Komodo Island is located to the East of Sumbawa Island and is separated from it by the Sape strait. The coastline of Komodo Island is 181 km long. Komodo is currently the most Western located (larger) island of a number of islands in the Komodo National Park, and covers a surface area of about 336 square kilometers. The island is approximately 36 km long (North-South). The height of the land from sea level varies from 0-735 m. To the North, a range of mountains and hills surrounds the bay of Loh Liang in a semi-circle. This Northern mountain range consists of Mount Satalibo (735 m), Mount Ara (510 m), Mount Todo Klea (560 m) and Poreng Hill to the North-East. Another range of hills abounds to the North-West of Mt. Satalibo and in several places towards the North coast of Komodo. In the central part of the island, the landscape is relatively flat, but in the South, starting from Mt. Komodo (500 m above sea level) continuing to the South, the land stretches in plains with rugged hills. The coastal region often consists of steep and sheer rocky cliffs, although in several places there are white sandy beaches that offer a splendid view.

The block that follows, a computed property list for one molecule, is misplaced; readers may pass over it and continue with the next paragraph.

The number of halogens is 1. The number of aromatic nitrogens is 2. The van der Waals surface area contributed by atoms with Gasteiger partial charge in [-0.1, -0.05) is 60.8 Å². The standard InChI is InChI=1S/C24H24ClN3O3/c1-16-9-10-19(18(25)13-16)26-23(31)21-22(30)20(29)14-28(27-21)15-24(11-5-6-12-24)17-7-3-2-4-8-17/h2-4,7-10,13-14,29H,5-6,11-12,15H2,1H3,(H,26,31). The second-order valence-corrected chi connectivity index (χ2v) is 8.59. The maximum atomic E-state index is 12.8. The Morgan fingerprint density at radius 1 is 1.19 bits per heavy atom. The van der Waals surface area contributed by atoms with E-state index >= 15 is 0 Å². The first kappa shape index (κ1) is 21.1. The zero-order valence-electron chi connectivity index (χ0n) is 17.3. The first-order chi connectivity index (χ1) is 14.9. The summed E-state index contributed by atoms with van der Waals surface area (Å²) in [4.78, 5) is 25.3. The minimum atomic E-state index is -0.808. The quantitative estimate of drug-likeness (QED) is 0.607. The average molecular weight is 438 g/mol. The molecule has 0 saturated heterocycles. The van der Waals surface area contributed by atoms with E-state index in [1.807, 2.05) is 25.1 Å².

The island Komodo borrows its name from the endemic Komodo dragon (Varanus komodoensis), which is widely distributed over the island. Additional terrestrial fauna includes the wild buffalo (Bubalus bubalis), the wild boar (Sus scrofa), deer (Cervus timorensis), the wild horse, and several types of birds (Aves) and other reptiles. The wild fauna on Komodo has a strong appeal for both domestic and international tourists. Its unique wildlife has attracted international scientific interest and been the focus of several research projects.